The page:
If you’re having difficulty with your finances, you’re not alone. Many people have trouble keeping their heads above water, and money issues can cause undue stress.
Sometimes the best option for handling your debt is by filing for bankruptcy. On average, over a million Americans file for bankruptcy each year. But when it comes to bankruptcy, the terms can be confusing, and it’s best to pick which course of action is right for your situation.
What is consumer bankruptcy?
Consumer bankruptcy is a way for those overwhelmed with debt to get a fresh financial start. The two types of bankruptcy most common for individuals as specified under the U.S. Bankruptcy Code are Chapter 7 and Chapter 13.
How Chapter 7 works
Chapter 7 will eliminate most of your debts, including credit card debts, personal loans and medical bills. It is the fastest and most common type of bankruptcy for a consumer.
Some debts are not dischargeable with Chapter 7, these include alimony, municipal and criminal fines, child support and most student loans.
To qualify for Chapter 7 bankruptcy, if your monthly income is greater than your state’s median income, you must first pass a means test. This prevents abuse of the bankruptcy system and will determine exactly what type of debt relief is available. You must also attend credit counseling from an accredited nonprofit before Chapter 7 proceeds.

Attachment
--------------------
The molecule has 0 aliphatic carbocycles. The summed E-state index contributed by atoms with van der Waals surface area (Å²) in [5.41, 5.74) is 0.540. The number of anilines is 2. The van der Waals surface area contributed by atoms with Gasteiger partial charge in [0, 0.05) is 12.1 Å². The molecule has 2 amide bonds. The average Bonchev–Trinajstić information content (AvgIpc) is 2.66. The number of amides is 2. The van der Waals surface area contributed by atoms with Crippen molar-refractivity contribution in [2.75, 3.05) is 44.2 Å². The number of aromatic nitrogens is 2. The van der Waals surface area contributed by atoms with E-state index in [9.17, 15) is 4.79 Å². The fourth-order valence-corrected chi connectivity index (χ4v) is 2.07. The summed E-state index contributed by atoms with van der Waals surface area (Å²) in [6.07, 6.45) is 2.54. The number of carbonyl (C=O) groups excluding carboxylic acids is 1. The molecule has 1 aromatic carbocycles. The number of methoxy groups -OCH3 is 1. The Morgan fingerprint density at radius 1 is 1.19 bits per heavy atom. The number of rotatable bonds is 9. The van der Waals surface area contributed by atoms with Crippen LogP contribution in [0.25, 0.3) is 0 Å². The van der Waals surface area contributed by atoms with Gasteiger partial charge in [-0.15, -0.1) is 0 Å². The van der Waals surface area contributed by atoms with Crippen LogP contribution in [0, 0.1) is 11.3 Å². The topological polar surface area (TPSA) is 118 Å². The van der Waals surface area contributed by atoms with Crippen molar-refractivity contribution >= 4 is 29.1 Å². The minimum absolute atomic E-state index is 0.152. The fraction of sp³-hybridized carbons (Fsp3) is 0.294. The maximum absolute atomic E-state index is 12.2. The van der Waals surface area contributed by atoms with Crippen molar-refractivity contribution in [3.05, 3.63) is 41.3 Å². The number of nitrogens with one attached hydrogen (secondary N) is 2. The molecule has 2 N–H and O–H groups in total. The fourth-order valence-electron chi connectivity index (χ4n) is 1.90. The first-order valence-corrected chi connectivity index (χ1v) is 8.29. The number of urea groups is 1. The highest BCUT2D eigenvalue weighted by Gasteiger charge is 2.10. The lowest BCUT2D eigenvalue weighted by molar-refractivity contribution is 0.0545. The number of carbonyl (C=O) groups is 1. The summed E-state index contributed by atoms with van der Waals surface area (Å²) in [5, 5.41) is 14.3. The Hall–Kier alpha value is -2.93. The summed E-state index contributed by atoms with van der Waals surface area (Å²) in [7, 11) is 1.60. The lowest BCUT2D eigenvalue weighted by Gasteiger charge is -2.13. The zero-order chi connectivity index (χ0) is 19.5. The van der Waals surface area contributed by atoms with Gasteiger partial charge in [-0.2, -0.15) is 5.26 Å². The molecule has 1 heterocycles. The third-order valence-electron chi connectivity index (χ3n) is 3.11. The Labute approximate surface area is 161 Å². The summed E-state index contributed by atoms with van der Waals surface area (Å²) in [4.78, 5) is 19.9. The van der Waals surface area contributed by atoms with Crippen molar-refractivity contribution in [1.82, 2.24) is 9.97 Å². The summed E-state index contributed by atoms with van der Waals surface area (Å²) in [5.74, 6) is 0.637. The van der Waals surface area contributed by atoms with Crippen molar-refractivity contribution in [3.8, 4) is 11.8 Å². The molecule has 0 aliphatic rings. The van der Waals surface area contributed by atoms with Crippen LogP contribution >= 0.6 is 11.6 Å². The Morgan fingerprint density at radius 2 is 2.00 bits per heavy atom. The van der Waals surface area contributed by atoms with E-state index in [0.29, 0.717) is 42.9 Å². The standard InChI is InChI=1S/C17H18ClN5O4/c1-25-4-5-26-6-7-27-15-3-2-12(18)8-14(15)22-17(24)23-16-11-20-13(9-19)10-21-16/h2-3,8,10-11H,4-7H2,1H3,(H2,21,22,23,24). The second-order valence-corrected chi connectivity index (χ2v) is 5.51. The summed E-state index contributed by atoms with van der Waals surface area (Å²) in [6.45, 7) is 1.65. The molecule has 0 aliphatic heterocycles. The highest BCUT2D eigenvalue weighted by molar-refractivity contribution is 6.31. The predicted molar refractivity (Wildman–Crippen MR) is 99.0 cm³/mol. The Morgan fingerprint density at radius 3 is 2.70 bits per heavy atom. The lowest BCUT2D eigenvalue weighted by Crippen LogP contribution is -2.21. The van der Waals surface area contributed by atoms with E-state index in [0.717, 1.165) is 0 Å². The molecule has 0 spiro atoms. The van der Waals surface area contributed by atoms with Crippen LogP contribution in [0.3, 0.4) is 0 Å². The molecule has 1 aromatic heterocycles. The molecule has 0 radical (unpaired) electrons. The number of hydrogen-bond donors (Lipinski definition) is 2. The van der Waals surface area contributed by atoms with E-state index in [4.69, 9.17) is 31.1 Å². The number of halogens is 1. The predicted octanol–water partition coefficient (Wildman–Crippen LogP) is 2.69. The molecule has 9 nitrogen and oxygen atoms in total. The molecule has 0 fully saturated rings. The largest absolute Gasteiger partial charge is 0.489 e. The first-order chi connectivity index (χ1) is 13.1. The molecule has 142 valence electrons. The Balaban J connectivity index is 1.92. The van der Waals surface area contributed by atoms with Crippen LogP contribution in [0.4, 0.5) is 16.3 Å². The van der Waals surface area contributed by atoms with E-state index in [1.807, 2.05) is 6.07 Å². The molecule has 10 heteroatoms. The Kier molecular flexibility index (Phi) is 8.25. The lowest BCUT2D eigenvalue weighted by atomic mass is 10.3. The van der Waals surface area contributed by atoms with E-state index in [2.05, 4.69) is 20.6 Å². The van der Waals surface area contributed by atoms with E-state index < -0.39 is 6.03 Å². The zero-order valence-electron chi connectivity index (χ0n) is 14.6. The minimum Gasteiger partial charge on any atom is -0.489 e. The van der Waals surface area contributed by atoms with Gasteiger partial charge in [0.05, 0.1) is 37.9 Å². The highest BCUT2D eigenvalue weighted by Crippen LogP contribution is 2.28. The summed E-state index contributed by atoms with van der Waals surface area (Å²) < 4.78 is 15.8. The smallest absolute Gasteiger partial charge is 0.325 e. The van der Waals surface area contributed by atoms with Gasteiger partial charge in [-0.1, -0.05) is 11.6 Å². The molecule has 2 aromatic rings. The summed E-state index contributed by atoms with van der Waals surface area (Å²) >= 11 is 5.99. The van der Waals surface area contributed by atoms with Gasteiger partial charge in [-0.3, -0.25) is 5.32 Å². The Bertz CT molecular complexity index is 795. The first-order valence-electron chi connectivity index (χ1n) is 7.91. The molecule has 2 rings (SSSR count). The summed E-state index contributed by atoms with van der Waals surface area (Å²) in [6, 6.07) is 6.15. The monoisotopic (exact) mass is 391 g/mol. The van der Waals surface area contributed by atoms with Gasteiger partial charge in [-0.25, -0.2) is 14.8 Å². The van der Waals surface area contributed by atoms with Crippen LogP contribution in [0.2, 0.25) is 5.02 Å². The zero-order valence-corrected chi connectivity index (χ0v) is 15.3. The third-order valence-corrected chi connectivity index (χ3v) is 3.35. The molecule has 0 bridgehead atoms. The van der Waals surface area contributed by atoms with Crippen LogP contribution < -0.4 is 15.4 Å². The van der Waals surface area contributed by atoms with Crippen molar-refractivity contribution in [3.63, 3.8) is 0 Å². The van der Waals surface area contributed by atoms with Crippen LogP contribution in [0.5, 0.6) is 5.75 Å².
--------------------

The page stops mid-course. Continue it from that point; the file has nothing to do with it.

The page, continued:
While the court’s goal for Chapter 7 is liquidating personal property to pay off your debts, some property you can keep. Exempt property includes:
- Cars, up to a certain value
- A certain amount of jewelry
- Some home equity
- Damages awarded in personal-injury cases
Taking the next steps
If you’re considering bankruptcy, you’re undoubtedly having a difficult time. The decisions can be overwhelming and you’re likely worried for your future. If Chapter 7 seems like the best road forward, you might consider speaking to a lawyer to get a better sense of what options exist for you.